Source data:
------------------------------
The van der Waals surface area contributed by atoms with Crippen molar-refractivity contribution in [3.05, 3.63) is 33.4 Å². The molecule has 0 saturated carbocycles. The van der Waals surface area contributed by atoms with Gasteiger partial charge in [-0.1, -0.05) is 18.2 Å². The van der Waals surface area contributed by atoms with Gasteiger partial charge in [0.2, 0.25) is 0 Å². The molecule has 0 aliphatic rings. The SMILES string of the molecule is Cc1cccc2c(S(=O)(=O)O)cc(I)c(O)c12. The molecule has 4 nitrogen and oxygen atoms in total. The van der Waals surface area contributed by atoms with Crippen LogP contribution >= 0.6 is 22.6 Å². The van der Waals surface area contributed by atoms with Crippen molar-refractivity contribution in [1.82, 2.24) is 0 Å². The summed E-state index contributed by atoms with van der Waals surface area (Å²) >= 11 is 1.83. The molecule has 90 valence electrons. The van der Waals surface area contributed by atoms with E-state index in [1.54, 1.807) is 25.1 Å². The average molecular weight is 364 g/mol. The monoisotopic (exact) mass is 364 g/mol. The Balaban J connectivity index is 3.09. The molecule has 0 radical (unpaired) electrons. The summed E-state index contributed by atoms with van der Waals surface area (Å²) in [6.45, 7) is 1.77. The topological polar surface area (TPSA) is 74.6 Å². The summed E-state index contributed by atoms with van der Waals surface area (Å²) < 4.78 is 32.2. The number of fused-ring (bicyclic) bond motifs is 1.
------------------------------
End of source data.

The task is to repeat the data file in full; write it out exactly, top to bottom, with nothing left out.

The van der Waals surface area contributed by atoms with Crippen molar-refractivity contribution in [3.05, 3.63) is 33.4 Å². The molecule has 0 saturated carbocycles. The van der Waals surface area contributed by atoms with Gasteiger partial charge in [-0.1, -0.05) is 18.2 Å². The van der Waals surface area contributed by atoms with Gasteiger partial charge in [0.2, 0.25) is 0 Å². The molecule has 0 aliphatic rings. The SMILES string of the molecule is Cc1cccc2c(S(=O)(=O)O)cc(I)c(O)c12. The molecule has 4 nitrogen and oxygen atoms in total. The van der Waals surface area contributed by atoms with Crippen LogP contribution >= 0.6 is 22.6 Å². The van der Waals surface area contributed by atoms with Crippen molar-refractivity contribution in [1.82, 2.24) is 0 Å². The summed E-state index contributed by atoms with van der Waals surface area (Å²) >= 11 is 1.83. The molecule has 90 valence electrons. The van der Waals surface area contributed by atoms with E-state index in [1.54, 1.807) is 25.1 Å². The average molecular weight is 364 g/mol. The monoisotopic (exact) mass is 364 g/mol. The Balaban J connectivity index is 3.09. The molecule has 0 radical (unpaired) electrons. The summed E-state index contributed by atoms with van der Waals surface area (Å²) in [6.45, 7) is 1.77. The topological polar surface area (TPSA) is 74.6 Å². The summed E-state index contributed by atoms with van der Waals surface area (Å²) < 4.78 is 32.2. The number of fused-ring (bicyclic) bond motifs is 1.